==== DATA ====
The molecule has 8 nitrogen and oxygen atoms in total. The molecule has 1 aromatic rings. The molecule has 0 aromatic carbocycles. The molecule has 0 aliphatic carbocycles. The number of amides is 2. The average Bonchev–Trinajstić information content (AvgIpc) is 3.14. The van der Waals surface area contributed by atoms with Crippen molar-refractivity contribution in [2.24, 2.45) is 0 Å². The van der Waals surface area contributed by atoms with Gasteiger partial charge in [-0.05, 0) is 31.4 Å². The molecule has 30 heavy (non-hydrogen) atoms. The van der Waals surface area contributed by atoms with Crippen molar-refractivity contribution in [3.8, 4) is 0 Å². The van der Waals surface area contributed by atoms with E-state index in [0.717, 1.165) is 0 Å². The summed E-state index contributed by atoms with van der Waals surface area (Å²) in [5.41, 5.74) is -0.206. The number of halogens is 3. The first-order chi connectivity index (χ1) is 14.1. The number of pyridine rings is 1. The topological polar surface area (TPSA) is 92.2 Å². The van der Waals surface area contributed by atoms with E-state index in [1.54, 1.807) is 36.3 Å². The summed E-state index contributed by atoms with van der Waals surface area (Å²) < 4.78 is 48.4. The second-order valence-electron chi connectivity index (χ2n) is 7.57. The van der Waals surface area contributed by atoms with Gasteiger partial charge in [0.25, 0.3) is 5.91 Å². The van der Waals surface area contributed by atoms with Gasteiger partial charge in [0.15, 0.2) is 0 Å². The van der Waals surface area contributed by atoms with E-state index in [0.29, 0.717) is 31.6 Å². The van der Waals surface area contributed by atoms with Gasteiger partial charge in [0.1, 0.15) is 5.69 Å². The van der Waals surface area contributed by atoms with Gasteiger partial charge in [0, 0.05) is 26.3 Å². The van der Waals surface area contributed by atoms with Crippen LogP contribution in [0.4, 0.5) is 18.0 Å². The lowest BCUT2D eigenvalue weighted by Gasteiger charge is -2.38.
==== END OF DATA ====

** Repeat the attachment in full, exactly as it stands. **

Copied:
The molecule has 8 nitrogen and oxygen atoms in total. The molecule has 1 aromatic rings. The molecule has 0 aromatic carbocycles. The molecule has 0 aliphatic carbocycles. The number of amides is 2. The average Bonchev–Trinajstić information content (AvgIpc) is 3.14. The van der Waals surface area contributed by atoms with Crippen molar-refractivity contribution in [2.24, 2.45) is 0 Å². The van der Waals surface area contributed by atoms with Gasteiger partial charge in [-0.05, 0) is 31.4 Å². The molecule has 30 heavy (non-hydrogen) atoms. The van der Waals surface area contributed by atoms with Crippen molar-refractivity contribution in [3.8, 4) is 0 Å². The van der Waals surface area contributed by atoms with E-state index in [0.717, 1.165) is 0 Å². The summed E-state index contributed by atoms with van der Waals surface area (Å²) in [5.41, 5.74) is -0.206. The number of halogens is 3. The first-order chi connectivity index (χ1) is 14.1. The number of pyridine rings is 1. The topological polar surface area (TPSA) is 92.2 Å². The van der Waals surface area contributed by atoms with E-state index in [1.54, 1.807) is 36.3 Å². The summed E-state index contributed by atoms with van der Waals surface area (Å²) < 4.78 is 48.4. The second-order valence-electron chi connectivity index (χ2n) is 7.57. The van der Waals surface area contributed by atoms with Gasteiger partial charge in [0.25, 0.3) is 5.91 Å². The van der Waals surface area contributed by atoms with Gasteiger partial charge in [0.15, 0.2) is 0 Å². The van der Waals surface area contributed by atoms with E-state index in [0.29, 0.717) is 31.6 Å². The van der Waals surface area contributed by atoms with Gasteiger partial charge in [0.1, 0.15) is 5.69 Å². The van der Waals surface area contributed by atoms with Gasteiger partial charge in [0, 0.05) is 26.3 Å². The van der Waals surface area contributed by atoms with Crippen LogP contribution in [0.4, 0.5) is 18.0 Å². The lowest BCUT2D eigenvalue weighted by Gasteiger charge is -2.38.